Okay not really. Today, I met with a person who would presumably be adverse to my position in a particular case. I employed a lesson I’ve learned over the years. Set the tone of interaction first. Place your “ally cards” gently on the table. They will follow your lead.
One of the most important lesson I’ve learned in the last few years is that more often than not once a tone of interaction has been set by one individual that tone will permeate through the rest of an interaction between people.
As humans we look for tones. We look for clues as to the feelings, positions, and stance of others. And very often we set our own feelings, positions, and stance accordingly. When we first begin an interaction we wait to see what stance another will take. Are we allies or enemies? If someone comes out guns blazing we arm ourselves. If someone comes out gently, cheerfully, and respectably we will do the same.
This morning I gave the person I was meeting with the tone of friendship. I smiled. I asked her how the drive over was and insisted that she tell me where she purchased her scarf. When it was time to get to business she was on my side (even though she probably shouldn’t have). It was magic. It is magic what being nice can produce. And the beautiful thing of it all is how good it feels just being nice, even when there is no benefit. It’s a win/win/win situation. You feel good, they feel good, and you’ve created an ally to assist in your work. Go out of your way to set the tone! Only good things can come of it.
Albert Einstein once said: “American youth has the good fortune not to have its outlook troubled by outworn traditions.”
Is this still the truth? Have we continued to define success and happiness “the American Dream” by the same outdated markers? Does success still mean college, job with benefits, condo, marriage, children, house in the suburbs, BMW, Mercedes, or Audi, work, vacation home, 4 long weekends, two one week vacations, repeat for 40 years, retire in Florida? And when did the American Dream become a collective, monolithic, shared dream? What if we dared to redefine success and happiness? What if we redefined the “American Dream” with dreams of our own, our own definition of happiness and we truly embraced the fact that our generation is different, not lazy or idealistic as they would have us believe, but we have different tools which provide a freedom we should not be ashamed of. What if we dared to be different?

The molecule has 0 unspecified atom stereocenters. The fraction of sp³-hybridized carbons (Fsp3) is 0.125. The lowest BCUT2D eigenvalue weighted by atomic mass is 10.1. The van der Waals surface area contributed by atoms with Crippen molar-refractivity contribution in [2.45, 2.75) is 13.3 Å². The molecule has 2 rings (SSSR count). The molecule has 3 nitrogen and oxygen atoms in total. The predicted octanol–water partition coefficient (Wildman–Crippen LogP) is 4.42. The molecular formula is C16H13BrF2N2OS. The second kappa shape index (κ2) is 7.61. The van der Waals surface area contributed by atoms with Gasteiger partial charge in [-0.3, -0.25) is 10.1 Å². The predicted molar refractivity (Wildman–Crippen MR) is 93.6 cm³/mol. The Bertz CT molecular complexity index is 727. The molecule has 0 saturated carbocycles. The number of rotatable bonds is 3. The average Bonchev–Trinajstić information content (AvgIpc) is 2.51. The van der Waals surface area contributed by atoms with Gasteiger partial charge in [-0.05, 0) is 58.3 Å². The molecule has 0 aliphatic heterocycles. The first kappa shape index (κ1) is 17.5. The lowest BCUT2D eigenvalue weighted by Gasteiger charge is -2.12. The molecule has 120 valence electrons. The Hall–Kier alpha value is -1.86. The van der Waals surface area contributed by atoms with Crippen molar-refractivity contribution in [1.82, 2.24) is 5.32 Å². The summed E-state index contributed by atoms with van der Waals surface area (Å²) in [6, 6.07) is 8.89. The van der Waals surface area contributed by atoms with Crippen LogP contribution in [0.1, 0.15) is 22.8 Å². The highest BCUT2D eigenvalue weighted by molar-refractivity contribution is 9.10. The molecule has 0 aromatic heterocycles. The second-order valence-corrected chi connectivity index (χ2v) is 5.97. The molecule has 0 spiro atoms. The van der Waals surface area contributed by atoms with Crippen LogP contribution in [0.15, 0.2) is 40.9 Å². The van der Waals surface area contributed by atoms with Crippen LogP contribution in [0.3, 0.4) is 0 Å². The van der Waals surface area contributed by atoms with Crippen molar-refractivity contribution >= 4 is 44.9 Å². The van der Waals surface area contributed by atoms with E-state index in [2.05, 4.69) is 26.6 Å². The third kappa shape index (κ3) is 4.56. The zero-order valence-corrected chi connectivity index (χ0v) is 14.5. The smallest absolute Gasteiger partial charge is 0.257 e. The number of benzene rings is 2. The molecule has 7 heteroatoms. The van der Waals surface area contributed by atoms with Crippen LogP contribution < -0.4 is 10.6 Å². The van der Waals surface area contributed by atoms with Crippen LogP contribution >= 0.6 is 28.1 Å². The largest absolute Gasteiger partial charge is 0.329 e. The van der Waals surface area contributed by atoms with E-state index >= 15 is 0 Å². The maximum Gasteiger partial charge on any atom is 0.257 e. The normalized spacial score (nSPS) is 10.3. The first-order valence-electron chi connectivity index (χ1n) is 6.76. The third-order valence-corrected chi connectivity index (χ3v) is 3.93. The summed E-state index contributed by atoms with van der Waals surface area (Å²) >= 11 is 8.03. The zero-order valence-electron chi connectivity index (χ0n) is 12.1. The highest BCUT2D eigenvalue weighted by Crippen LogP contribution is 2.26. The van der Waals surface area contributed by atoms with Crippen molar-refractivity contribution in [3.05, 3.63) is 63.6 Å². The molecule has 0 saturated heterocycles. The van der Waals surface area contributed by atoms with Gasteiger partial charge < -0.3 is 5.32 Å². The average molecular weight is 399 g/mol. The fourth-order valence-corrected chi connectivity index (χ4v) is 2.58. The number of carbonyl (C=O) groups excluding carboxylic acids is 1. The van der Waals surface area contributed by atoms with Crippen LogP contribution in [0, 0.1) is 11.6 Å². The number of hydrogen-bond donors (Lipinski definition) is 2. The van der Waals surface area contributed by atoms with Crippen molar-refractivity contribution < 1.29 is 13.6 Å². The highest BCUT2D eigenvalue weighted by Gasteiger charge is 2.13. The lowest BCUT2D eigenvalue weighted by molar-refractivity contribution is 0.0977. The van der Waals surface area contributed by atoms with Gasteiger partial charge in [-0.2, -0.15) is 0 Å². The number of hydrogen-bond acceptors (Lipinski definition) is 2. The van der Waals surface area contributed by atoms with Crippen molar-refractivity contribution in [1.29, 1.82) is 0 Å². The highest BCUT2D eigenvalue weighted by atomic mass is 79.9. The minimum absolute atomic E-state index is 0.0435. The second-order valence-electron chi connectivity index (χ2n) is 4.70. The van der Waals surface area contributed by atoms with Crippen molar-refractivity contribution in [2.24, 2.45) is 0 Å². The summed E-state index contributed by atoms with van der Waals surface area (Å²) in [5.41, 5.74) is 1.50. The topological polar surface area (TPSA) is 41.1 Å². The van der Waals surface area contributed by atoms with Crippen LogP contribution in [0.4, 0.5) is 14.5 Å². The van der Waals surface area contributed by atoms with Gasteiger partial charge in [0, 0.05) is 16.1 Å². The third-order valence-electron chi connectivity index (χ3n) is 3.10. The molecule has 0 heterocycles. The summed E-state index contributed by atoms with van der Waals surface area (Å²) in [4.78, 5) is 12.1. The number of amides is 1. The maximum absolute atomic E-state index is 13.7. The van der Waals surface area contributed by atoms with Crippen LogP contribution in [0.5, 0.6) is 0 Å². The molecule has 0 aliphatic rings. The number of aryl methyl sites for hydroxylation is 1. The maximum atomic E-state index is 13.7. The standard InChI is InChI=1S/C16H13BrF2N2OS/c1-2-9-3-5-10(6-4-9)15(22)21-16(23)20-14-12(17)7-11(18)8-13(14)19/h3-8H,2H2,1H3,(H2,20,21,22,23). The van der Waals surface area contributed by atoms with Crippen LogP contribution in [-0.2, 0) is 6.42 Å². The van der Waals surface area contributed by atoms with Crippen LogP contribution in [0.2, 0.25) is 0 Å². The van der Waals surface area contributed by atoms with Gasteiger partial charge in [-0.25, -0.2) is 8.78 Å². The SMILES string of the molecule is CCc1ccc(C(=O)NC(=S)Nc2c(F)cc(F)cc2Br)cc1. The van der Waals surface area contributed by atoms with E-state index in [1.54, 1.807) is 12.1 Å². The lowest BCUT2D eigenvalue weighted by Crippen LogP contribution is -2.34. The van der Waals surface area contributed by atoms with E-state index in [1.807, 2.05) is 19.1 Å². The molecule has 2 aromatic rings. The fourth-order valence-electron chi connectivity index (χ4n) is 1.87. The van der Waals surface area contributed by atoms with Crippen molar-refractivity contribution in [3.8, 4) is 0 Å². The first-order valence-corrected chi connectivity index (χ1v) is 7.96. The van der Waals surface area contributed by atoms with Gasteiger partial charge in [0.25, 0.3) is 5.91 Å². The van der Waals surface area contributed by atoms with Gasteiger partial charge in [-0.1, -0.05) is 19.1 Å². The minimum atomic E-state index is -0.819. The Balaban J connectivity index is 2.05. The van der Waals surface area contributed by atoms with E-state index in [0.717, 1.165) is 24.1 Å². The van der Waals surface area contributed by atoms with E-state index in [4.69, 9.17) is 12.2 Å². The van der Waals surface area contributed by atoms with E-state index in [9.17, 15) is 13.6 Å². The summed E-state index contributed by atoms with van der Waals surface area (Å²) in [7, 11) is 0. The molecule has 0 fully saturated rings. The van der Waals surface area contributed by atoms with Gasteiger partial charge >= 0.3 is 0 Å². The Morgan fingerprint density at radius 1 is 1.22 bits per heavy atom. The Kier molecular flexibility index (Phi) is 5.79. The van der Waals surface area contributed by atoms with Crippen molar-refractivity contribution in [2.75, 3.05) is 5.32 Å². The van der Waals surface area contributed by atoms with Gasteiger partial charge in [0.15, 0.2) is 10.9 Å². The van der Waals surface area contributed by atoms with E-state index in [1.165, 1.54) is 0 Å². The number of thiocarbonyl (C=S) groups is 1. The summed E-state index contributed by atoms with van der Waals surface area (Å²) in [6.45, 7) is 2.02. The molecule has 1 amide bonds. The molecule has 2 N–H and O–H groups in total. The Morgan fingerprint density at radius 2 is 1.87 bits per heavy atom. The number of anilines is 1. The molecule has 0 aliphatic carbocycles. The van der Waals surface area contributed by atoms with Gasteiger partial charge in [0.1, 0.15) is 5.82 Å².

Making a good first impression is important but what is lasting is your last impression.
I am currently working with a number of talented individuals both professionally and outside of work. I have had the opportunity to work, on project basis, with some creative and professional individuals and groups. Unfortunately, I have come across providers and that look great on paper, provide awesome presentations of their services and abilities, have engaging representatives, yet are less than impressive while providing whatever service they have been hired to provide. Will I ever use them again? No. Will I recommend them? Absolutely not. Will I warn against them if asked? Of course. The same goes for individuals on a personal level.
It is fine to be charming. ::pew, pew, wink:: But, you must back it up with some substance. Be engaging over time. Be persistent and consistent. Do not offer more than you can give. Because it is what we have done while on a job or project, it is how we leave the meeting and what we have said, it is the last word, the last paper, the last article, the last discussion, the last engagement that sticks. The first impression gets us in the door, the last impression opens more doors.
Be consistent. Be persuasive. Be charming. And no matter what you don’t eff the last impression.